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Russian oligarch Oleg Y. Tinkov forced to sell off stakes in bank after criticizing Ukraine war

A Russian oligarch was forced by Russian President Vladimir Putin’s administration into selling his entire stake in the bank he founded after he publicly criticized Russia’s war in Ukraine on Instagram last month.

Oleg Y. Tinkov, the founder of one of Russia’s biggest banks, Tinkoff, slammed the Russian government’s decision to invade Ukraine as “crazy” in the social media postin which he said he didn’t see any beneficiary to the war and claimed 90 percent of Russians did not support the war.

The very next day, the Kremlin contacted bank executives and threatened to nationalize the bank if it refused to cut ties with Tinkov, who founded the bank in 2006, the rare self-made Russian billionaire told The New York Times.

Last week, he sold his 35 percent stake in the bank to a Russian mining magnate with closer ties to Putin, which he said he was forced into doing by the Russian government, according to The Times.

Tinkov — who is worth over $8.2 billion, according to Bloomberg — said he was not allowed to negotiate the price, telling the paper he felt “like a hostage — you take what you are offered.”

His 35 percent stake was valued at more than $20 billion on the London stock exchange last year, according to The Times. Without revealing the price, he said he sold his stake in it for a lowly 3 percent of what he believed to be its true value.

The 53-year-old oligarch told The Times Sunday that he had hired bodyguards after he was informed by friends of contacts in Russian security services that his life was in danger.

He said that many of his business and government pals who are worried about their wallets agreed with his criticisms of the war, but were afraid to speak up.

“I’ve realized that Russia, as a country, no longer exists,” Mr. Tinkov told The Times, adding that he believes Putin will not be in power much longer. “I believed that the Putin regime was bad. But of course, I had no idea that it would take on such a catastrophic scale.”

The bank, which announced that Tinkov had sold his entire stake in the company on Thursday, did not agree with his narrative of how the deal went down, telling The Times in a statement there were “no threats of any kind against the bank’s leadership. ”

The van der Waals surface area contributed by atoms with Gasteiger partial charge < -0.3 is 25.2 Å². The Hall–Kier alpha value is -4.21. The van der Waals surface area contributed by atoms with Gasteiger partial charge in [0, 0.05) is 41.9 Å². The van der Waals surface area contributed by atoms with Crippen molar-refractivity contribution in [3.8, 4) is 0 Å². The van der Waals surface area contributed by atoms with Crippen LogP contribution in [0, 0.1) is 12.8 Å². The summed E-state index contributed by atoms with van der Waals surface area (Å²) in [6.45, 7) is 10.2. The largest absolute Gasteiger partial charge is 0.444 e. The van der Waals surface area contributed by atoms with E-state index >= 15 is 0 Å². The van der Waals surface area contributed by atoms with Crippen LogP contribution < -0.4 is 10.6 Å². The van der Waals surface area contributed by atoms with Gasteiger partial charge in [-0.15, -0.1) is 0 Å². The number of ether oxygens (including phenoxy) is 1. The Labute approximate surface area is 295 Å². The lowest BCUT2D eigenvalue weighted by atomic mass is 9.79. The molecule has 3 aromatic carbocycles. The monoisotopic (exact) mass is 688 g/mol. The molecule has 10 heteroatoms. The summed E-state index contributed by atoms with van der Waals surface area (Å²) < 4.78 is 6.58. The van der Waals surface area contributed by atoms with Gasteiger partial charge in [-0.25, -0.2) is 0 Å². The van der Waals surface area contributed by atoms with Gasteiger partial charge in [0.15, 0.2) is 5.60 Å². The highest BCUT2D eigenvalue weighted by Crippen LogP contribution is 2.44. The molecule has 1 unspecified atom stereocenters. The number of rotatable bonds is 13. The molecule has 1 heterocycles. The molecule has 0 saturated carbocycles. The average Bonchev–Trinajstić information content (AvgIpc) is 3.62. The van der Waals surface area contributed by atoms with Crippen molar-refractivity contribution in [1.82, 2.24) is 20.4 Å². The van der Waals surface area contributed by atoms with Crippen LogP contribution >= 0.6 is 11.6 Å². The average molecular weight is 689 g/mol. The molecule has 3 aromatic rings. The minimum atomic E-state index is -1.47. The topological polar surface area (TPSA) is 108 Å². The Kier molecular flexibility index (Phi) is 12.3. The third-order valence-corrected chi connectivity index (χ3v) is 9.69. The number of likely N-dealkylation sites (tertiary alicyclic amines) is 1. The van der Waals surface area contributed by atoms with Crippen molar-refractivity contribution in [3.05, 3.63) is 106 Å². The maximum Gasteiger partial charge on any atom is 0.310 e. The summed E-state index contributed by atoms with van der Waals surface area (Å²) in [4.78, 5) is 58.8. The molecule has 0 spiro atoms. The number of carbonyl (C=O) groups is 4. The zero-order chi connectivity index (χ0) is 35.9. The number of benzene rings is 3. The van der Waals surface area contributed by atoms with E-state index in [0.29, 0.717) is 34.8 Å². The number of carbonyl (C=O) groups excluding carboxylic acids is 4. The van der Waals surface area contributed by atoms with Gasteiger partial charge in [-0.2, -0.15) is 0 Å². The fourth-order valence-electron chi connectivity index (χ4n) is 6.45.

Tinkoff said that the billionaire had not been in Moscow for years and “was not involved in any matters.”

Tinkov had not been in Russia since 2019 when he left to receive treatment for leukemia. He stepped down as leader of the company but kept his majority stake in him.

Tinkov said he believed Russian President Vladimir Putin "would not be in power much longer."
Tinkov said he believed Russian President Vladimir Putin “would not be in power very much longer.”
AP

Following Tinkov’s Instagram post on April 19, pro-war Russians posted their shredded Tinkoff bank cards on social media, the Times reported. A popular state TV host blasted Tinkov, saying his “conscious is rotten.”

Tinkov announced on April 22 that it would change the name of the bank, which had been planned. Tinkov told the paper he had already been frankly trying to sell his stake after its value plummeted after the United States and its allies imposed strict economic sanctions on Russian financial institutions.

“I don’t believe in Russia’s future,” he told the Times. “Most importantly, I am not prepared to associate my brand and my name with a country that attacks its neighbors without any reason at all.”

In October 2021, Tinkov was sentenced to pay over $500,000,000 to settle a federal tax fraud case in the United States — more than double what he had sought to defraud the government through a scheme to renounce his US citizenship and conceal large stock gains he knew were reportable from the IRS, according to the Department of Justice .

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